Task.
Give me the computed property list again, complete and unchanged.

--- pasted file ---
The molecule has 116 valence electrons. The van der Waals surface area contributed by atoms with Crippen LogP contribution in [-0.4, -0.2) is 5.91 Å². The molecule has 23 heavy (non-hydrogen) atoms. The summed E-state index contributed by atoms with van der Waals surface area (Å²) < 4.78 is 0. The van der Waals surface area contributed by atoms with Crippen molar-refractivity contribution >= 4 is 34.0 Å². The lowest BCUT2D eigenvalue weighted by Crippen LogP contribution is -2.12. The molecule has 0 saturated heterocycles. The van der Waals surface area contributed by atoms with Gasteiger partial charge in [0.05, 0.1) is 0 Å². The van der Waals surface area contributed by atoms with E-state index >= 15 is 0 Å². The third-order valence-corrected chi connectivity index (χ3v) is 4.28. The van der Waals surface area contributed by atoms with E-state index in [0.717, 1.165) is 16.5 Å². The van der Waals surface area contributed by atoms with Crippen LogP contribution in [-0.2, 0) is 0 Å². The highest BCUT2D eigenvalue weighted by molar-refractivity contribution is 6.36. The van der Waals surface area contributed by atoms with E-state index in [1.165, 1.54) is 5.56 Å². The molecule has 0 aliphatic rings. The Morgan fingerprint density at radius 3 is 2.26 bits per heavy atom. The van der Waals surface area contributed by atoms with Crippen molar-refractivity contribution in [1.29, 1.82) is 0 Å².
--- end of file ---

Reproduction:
The molecule has 116 valence electrons. The van der Waals surface area contributed by atoms with Crippen LogP contribution in [-0.4, -0.2) is 5.91 Å². The molecule has 23 heavy (non-hydrogen) atoms. The summed E-state index contributed by atoms with van der Waals surface area (Å²) < 4.78 is 0. The van der Waals surface area contributed by atoms with Crippen molar-refractivity contribution >= 4 is 34.0 Å². The lowest BCUT2D eigenvalue weighted by Crippen LogP contribution is -2.12. The molecule has 0 saturated heterocycles. The van der Waals surface area contributed by atoms with Gasteiger partial charge in [0.05, 0.1) is 0 Å². The van der Waals surface area contributed by atoms with E-state index >= 15 is 0 Å². The third-order valence-corrected chi connectivity index (χ3v) is 4.28. The van der Waals surface area contributed by atoms with E-state index in [0.717, 1.165) is 16.5 Å². The van der Waals surface area contributed by atoms with Crippen LogP contribution in [-0.2, 0) is 0 Å². The highest BCUT2D eigenvalue weighted by molar-refractivity contribution is 6.36. The van der Waals surface area contributed by atoms with E-state index in [1.165, 1.54) is 5.56 Å². The molecule has 0 aliphatic rings. The Morgan fingerprint density at radius 3 is 2.26 bits per heavy atom. The van der Waals surface area contributed by atoms with Crippen molar-refractivity contribution in [1.29, 1.82) is 0 Å².